Bob Bradley said he's heard the question a thousand and he wasn't pleased to hear it again Saturday: Does a draw signify a point earned or two points dropped?
The question came after his Los Angeles Football Club stumbled to a painful 1-1 tie with FC Dallas at Banc of California Stadium, halting a three-game win streak in a match it could have — should have? — won by three goals.
"We had the game and we didn't finish it," Bradley began. "Therefore we left two points on the table."
If the glass was only half full in the LAFC locker room, down the hall in the jubilant Dallas dressing room it was overflowing.
"We're going to take the point against a good team," coach Oscar Pareja said before leaving for the airport.
LAFC had nearly twice as many shots, had the ball for nearly two-thirds of the game and dominated every other statistical category on the scoresheet. But on the scoreboard it was even, with LAFC getting a goal from Steven Beitashour nine minutes into the first half and Dallas matching that with one from Maxi Urruti 10 minutes into the second half.
To Beitashour, Urruti's goal should have been little more than an afterthought, not an equalizer.
"That game should have been three or four to nothing by the time they had their chance," he said. "We were able to create good chances. It goes down to being more clinical in the final third and finishing off our chances."
Playing before a sold-out crowd of 22,000 on a hot 86-degree afternoon and playing without striker Marco Urena, who is out a month with a facial fracture, LAFC started quickly, taking two shots in the first 2½ minutes before Beitashour found the back of the net on the team's third shot.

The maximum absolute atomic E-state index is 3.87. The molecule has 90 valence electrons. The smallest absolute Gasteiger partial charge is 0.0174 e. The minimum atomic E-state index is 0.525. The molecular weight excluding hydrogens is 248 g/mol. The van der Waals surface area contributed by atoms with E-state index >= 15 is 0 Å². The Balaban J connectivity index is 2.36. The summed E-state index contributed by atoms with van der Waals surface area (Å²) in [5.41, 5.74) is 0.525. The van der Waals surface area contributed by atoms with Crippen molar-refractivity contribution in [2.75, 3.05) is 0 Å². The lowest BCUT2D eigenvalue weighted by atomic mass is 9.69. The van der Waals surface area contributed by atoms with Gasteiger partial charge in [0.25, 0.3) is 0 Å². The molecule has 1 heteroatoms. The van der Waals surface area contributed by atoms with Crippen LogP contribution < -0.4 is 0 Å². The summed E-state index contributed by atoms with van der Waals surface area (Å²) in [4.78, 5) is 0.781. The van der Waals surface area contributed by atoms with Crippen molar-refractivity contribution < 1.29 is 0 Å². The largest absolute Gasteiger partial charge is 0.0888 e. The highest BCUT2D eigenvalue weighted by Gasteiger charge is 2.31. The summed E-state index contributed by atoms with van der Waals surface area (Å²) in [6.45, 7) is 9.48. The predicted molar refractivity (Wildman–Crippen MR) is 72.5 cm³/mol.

The play started with Diego Rossi pushing the ball ahead for Beitashour, who had gotten behind defender Anton Nedyalkov and was calling for a pass as he broke into the penalty area. Beitashour's first touch carried him toward the goal and when keeper Jimmy Maurer came out to challenge him, Beitashour used the instep of his right foot to nudge the ball into the side netting at the far post for the third goal of his nine-year MLS career.
Beitashour's previous goal also came against Dallas, in 2013 when he was with the San Jose Earthquakes.
"I guess I like playing against them," he said.
The goal was just the seventh Dallas has allowed in eight games, fewest in the league. Yet it wasn't even LAFC's best scoring chance of the first half.
In the 27th minute, Latif Blessing slipped the ball to Carlos Vela on the doorstep, but Vela got his feet tangled with a defender and couldn't get off a shot. Vela and Eduard Atuesta also misfired on shots midway through the half before Mark Anthony-Kaye's header into Maurer's arms closed out a half in which LAFC got off nine shots, but had just one goal to show for all that work.
"We had a lot of chances to finish the game. When you miss, you are in trouble and there is a problem; there is only one goal," Vela said.
LAFC started the second half with two more good opportunities that didn't pay off, and all those missed opportunities finally came back to haunt them in the 55th minute when Urruti spun away from defender Laurent Ciman to create space and put a low, right-footed shot in near the right post from about 25 yards to even the game.
For LAFC keeper Tyler Miller, who entered the day tied for the league lead with three shutouts, it was the first goal he had allowed in 192 minutes. But with LAFC (5-2-1) unable to finish four more scoring chances over the final half-hour, Urruti's goal was enough to earn Dallas (3-1-4) a point while costing Bradley's team two.
"It's easy to say that the problem was that we didn't score goals," Vela said. "Football is really quick. If they take the chances and score, it doesn't matter what you do. We lost two points at home."